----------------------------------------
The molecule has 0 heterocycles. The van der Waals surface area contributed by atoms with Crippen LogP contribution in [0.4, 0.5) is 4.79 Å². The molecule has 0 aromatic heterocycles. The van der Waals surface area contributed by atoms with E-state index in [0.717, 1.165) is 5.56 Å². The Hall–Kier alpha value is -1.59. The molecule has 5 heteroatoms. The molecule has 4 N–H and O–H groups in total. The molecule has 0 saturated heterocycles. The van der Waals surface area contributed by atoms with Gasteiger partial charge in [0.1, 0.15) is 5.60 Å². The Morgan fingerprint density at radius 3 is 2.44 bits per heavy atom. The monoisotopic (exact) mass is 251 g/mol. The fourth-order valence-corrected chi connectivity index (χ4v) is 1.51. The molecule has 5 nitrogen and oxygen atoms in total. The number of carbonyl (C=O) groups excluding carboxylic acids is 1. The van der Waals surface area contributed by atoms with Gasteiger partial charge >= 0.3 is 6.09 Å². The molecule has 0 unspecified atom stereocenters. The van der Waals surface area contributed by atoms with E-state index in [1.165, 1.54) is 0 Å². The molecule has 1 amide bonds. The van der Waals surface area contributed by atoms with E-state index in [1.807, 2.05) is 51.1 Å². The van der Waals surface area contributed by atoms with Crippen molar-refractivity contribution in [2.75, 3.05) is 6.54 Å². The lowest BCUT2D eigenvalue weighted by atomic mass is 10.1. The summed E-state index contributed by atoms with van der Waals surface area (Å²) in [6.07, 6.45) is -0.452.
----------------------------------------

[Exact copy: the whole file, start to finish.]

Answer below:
The molecule has 0 heterocycles. The van der Waals surface area contributed by atoms with Crippen LogP contribution in [0.4, 0.5) is 4.79 Å². The molecule has 0 aromatic heterocycles. The van der Waals surface area contributed by atoms with E-state index in [0.717, 1.165) is 5.56 Å². The Hall–Kier alpha value is -1.59. The molecule has 5 heteroatoms. The molecule has 4 N–H and O–H groups in total. The molecule has 0 saturated heterocycles. The van der Waals surface area contributed by atoms with Gasteiger partial charge in [0.1, 0.15) is 5.60 Å². The Morgan fingerprint density at radius 3 is 2.44 bits per heavy atom. The monoisotopic (exact) mass is 251 g/mol. The fourth-order valence-corrected chi connectivity index (χ4v) is 1.51. The molecule has 5 nitrogen and oxygen atoms in total. The number of carbonyl (C=O) groups excluding carboxylic acids is 1. The van der Waals surface area contributed by atoms with Gasteiger partial charge >= 0.3 is 6.09 Å². The molecule has 0 unspecified atom stereocenters. The van der Waals surface area contributed by atoms with E-state index in [1.165, 1.54) is 0 Å². The molecule has 1 amide bonds. The van der Waals surface area contributed by atoms with E-state index in [1.807, 2.05) is 51.1 Å². The van der Waals surface area contributed by atoms with Crippen molar-refractivity contribution in [2.75, 3.05) is 6.54 Å². The lowest BCUT2D eigenvalue weighted by atomic mass is 10.1. The summed E-state index contributed by atoms with van der Waals surface area (Å²) in [6.07, 6.45) is -0.452.